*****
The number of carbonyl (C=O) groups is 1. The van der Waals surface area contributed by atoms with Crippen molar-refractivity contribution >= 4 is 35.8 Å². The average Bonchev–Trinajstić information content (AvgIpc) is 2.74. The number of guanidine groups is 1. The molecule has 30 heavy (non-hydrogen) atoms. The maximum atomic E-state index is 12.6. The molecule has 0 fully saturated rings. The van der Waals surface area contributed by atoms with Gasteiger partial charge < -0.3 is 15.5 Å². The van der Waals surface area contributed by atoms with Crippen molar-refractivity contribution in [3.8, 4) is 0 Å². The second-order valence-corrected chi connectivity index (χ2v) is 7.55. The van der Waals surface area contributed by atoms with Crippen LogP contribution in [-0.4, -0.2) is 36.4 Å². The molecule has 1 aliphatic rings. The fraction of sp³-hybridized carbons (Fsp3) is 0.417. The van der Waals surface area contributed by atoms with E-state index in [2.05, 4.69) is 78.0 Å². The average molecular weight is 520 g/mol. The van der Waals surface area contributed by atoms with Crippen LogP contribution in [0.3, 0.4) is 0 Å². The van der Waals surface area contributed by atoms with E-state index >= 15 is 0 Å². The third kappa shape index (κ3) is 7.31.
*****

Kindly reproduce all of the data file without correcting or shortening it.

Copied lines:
The number of carbonyl (C=O) groups is 1. The van der Waals surface area contributed by atoms with Crippen molar-refractivity contribution >= 4 is 35.8 Å². The average Bonchev–Trinajstić information content (AvgIpc) is 2.74. The number of guanidine groups is 1. The molecule has 30 heavy (non-hydrogen) atoms. The maximum atomic E-state index is 12.6. The molecule has 0 fully saturated rings. The van der Waals surface area contributed by atoms with Gasteiger partial charge < -0.3 is 15.5 Å². The van der Waals surface area contributed by atoms with Crippen molar-refractivity contribution in [3.8, 4) is 0 Å². The second-order valence-corrected chi connectivity index (χ2v) is 7.55. The van der Waals surface area contributed by atoms with Crippen LogP contribution in [-0.4, -0.2) is 36.4 Å². The molecule has 1 aliphatic rings. The fraction of sp³-hybridized carbons (Fsp3) is 0.417. The van der Waals surface area contributed by atoms with E-state index in [2.05, 4.69) is 78.0 Å². The average molecular weight is 520 g/mol. The van der Waals surface area contributed by atoms with Crippen LogP contribution in [0.3, 0.4) is 0 Å². The van der Waals surface area contributed by atoms with E-state index >= 15 is 0 Å². The third kappa shape index (κ3) is 7.31.